Despite the fact this is just the third summer it has been open for business, there is a persistent buzz in the ether around Summerhall.

A vast collage of creative endeavour on the site of the former Royal (Dick) School of Veterinary Studies, the Edinburgh venue describes itself as a "cross-cultural village where arts and sciences talk to each other".

When I visited last week, there was a welter of hammering, bashing and work going on as the backroom team get ready for Summerhall's third Edinburgh Festival Fringe. I was there to view a new exhibition by celebrated Scottish watercolourist Hugh Buchanan, whose work is collected by a host of high heid yins and elevated organisations, including the Queen, the Victoria and Albert Museum, the Palace of Westminster and the House of Lords.

This is the Edinburgh-born artist's first exhibition in Scotland for 20 years, and it has been worth the wait. There are 10 of his paintings on display in the Dean's Room, while on the nearby staircase, a grand setting leading to the Richard Demarco Archive and another visual art space, there are six works.

My first reaction on seeing the smaller paintings in the Dean's Room, shuttered off from strong daylight and the busy street outside, was a sense of relief. For the last month or so, I have been looking at big exhibitions in the form of degree shows and the vast RSA Annual Exhibition, where the competing energy pumped out is dizzying in the extreme. If I needed a darkened room to lie down in, I had found it. To be able to really look at the work of one artist doing quietly contemplative and technically brilliant watercolour painting was a pleasure.

The Esterhazy Archive Watercolours series builds on Buchanan's ongoing interest in historic archives. The Esterhazy Palace in Eisenstadt, Austria, was once the court of the Princes Esterhazy. A stunning baroque building, it is chiefly known for its associations with the composer Joseph Haydn, who was Kapellmeister there for almost 30 years at the tail end of the 18th century.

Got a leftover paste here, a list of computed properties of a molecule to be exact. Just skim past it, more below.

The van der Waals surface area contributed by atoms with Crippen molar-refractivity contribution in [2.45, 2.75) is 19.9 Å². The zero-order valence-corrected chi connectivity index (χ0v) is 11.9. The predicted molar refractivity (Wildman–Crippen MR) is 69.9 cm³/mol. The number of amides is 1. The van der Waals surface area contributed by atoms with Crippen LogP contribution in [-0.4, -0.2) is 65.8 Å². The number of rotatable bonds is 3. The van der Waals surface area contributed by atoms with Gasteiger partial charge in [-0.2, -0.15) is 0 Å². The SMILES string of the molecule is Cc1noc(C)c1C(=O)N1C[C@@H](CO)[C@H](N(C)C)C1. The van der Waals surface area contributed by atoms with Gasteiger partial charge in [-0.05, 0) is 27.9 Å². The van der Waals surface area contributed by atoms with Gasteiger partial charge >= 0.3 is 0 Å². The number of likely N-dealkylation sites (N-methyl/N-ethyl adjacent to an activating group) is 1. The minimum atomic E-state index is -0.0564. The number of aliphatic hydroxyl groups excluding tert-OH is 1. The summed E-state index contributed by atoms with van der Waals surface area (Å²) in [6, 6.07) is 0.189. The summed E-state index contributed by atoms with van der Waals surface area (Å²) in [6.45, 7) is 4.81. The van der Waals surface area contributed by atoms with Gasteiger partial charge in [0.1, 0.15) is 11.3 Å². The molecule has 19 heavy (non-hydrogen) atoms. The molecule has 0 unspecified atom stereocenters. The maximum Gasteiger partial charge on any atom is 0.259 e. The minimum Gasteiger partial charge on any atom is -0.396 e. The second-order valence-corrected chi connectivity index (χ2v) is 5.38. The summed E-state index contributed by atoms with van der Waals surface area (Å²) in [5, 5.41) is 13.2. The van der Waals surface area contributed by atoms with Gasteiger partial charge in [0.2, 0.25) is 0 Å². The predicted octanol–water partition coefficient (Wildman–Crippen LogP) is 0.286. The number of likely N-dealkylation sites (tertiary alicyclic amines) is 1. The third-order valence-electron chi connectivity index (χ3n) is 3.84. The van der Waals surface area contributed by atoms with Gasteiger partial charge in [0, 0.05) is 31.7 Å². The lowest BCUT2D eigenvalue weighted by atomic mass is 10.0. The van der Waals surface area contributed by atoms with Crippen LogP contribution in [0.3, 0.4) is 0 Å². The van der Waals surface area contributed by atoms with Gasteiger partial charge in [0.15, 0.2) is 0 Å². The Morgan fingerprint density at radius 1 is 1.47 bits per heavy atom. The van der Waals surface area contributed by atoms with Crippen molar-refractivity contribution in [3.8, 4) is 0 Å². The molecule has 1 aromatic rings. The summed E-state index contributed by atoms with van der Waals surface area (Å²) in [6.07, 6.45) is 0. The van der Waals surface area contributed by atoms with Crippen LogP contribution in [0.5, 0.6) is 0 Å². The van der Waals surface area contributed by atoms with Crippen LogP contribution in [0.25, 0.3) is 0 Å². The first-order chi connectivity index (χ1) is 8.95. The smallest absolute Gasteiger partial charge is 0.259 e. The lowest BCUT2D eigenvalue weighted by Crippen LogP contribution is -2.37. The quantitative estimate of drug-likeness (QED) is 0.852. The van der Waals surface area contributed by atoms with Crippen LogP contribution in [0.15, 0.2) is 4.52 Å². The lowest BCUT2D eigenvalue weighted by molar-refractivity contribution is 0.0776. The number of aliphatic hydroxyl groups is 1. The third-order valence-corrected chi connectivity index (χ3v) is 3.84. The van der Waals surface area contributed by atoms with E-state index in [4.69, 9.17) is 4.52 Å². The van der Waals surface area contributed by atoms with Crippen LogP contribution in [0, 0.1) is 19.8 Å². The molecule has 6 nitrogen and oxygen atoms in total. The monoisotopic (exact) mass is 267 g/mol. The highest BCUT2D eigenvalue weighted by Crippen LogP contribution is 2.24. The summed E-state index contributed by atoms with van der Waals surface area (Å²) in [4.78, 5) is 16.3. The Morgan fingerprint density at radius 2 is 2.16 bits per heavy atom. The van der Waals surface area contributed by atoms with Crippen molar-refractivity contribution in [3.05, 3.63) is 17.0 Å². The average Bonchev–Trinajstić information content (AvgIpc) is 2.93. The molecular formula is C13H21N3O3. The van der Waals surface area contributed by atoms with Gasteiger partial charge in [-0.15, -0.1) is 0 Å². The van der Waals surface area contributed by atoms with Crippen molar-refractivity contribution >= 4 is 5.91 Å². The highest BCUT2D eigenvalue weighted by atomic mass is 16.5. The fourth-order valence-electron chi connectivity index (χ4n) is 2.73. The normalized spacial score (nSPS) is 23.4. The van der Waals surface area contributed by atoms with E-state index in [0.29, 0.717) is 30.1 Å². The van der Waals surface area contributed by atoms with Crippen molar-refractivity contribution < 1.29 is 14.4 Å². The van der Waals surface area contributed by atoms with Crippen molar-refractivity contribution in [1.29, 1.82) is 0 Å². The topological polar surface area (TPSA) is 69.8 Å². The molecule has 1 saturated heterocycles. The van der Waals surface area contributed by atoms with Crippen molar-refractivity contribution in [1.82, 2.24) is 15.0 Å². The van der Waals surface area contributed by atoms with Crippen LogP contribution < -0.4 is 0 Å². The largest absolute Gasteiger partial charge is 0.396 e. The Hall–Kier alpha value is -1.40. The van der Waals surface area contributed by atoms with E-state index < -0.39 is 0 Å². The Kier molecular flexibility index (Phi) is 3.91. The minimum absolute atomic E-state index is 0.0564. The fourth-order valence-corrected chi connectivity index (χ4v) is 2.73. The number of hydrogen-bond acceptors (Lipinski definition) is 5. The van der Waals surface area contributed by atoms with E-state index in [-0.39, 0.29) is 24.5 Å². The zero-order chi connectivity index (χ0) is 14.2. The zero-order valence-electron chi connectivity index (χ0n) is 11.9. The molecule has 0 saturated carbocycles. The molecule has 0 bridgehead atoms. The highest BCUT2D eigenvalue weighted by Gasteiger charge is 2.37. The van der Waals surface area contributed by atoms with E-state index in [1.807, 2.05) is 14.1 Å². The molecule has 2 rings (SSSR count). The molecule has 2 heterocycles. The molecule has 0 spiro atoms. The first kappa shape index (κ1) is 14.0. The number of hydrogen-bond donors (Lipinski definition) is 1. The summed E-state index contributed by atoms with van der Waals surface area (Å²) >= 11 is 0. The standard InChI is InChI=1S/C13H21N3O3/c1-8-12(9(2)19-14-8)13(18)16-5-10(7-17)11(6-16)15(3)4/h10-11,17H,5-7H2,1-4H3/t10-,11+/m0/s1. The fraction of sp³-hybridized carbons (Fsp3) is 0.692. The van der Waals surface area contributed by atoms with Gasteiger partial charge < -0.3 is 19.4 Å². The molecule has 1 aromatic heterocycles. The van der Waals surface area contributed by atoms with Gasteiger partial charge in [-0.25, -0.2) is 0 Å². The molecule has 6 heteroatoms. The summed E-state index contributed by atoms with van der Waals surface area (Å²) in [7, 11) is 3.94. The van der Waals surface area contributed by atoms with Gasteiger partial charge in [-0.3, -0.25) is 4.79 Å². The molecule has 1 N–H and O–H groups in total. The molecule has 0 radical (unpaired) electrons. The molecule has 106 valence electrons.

Perhaps less well known is the Estahazy archive, stored at Forchtenstein Castle, south of Vienna. Another Esterhazy stronghold, for the past 500 years the family archive has filled 25 vaulted rooms in the basement of this ancient fortress.

When he visited the archive, Buchanan says he was struck by the contrast between the exquisite marbling and calligraphy on these tattered papers and what they contained.

"The efforts of the clerks and archivists to turn the most mundane records of rental agreements and receipts into objects of beauty was hugely impressive," he explains. "In this series of paintings, I've stretched the possibilities of the watercolour medium to evoke the qualities of the torn, brittle, marbled paper, greasy parchment and string. This involved using a variety of techniques and materials, such as sandpaper, to recreate the fragility of these historic documents."

The paintings have names such as Torn Packets At Forchenstein and Marbled Labels At Forchenstein or, my favourite, Packets Nos 16, 17 & 18, Forchenstein. In giving them pedestrian names, to echo the contents but not the appearance given to them by these long-forgotten creative clerks, Buchanan has made a quiet statement about judging a book by its cover. These are still lifes which invite you inside, making you curious not just about the contents, the lists in these centuries-old ledgers, but also the people who took the time to make the documentation so presentable.

Buchanan's presentation is exquisite. Seldom do you see such clarity and precision in watercolour, which can be the most unforgiving of mediums. The way he renders detail – the tautness of the ancient string and delicate calligraphy – is breathtaking.

Like a finely tuned piece of music, Buchanan plays with light too, and shadows have a starring role. I left Summerhall with a few lines from TS Eliot's poem The Hollow Men in my had:

"Between the conception

And the creation

Between the emotion

And the response

Falls the Shadow

Life is very long."

Hugh Buchanan: The Esterhazy Archive Watercolours, Summerhall, Edinburgh (0845 874 3000, until July 28